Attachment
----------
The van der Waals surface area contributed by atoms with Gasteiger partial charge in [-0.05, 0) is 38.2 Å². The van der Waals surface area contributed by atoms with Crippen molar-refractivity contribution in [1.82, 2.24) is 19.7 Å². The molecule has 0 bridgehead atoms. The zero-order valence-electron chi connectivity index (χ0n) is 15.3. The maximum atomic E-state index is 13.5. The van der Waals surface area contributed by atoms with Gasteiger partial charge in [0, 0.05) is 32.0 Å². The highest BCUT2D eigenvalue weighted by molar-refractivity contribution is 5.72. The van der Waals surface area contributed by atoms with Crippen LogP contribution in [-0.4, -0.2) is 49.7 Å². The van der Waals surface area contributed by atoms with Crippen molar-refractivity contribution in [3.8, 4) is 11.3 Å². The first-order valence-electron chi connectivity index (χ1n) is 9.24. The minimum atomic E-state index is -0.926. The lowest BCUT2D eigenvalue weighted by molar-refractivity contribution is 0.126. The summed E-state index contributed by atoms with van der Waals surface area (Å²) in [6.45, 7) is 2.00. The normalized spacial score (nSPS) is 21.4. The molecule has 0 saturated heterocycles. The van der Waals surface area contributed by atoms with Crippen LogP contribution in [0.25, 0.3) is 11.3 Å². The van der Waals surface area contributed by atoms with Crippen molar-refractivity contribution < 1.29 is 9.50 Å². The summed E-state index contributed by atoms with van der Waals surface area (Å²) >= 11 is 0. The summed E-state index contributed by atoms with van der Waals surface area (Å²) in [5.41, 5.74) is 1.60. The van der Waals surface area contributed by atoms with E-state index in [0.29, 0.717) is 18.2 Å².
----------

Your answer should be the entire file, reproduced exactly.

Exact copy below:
The van der Waals surface area contributed by atoms with Gasteiger partial charge in [-0.05, 0) is 38.2 Å². The van der Waals surface area contributed by atoms with Crippen molar-refractivity contribution in [1.82, 2.24) is 19.7 Å². The molecule has 0 bridgehead atoms. The zero-order valence-electron chi connectivity index (χ0n) is 15.3. The maximum atomic E-state index is 13.5. The van der Waals surface area contributed by atoms with Gasteiger partial charge in [0, 0.05) is 32.0 Å². The highest BCUT2D eigenvalue weighted by molar-refractivity contribution is 5.72. The van der Waals surface area contributed by atoms with Crippen LogP contribution in [-0.4, -0.2) is 49.7 Å². The van der Waals surface area contributed by atoms with Crippen molar-refractivity contribution in [3.8, 4) is 11.3 Å². The first-order valence-electron chi connectivity index (χ1n) is 9.24. The minimum atomic E-state index is -0.926. The lowest BCUT2D eigenvalue weighted by molar-refractivity contribution is 0.126. The summed E-state index contributed by atoms with van der Waals surface area (Å²) in [6.45, 7) is 2.00. The normalized spacial score (nSPS) is 21.4. The molecule has 0 saturated heterocycles. The van der Waals surface area contributed by atoms with Crippen LogP contribution in [0.25, 0.3) is 11.3 Å². The van der Waals surface area contributed by atoms with Crippen molar-refractivity contribution < 1.29 is 9.50 Å². The summed E-state index contributed by atoms with van der Waals surface area (Å²) >= 11 is 0. The summed E-state index contributed by atoms with van der Waals surface area (Å²) in [5.41, 5.74) is 1.60. The van der Waals surface area contributed by atoms with E-state index in [0.29, 0.717) is 18.2 Å².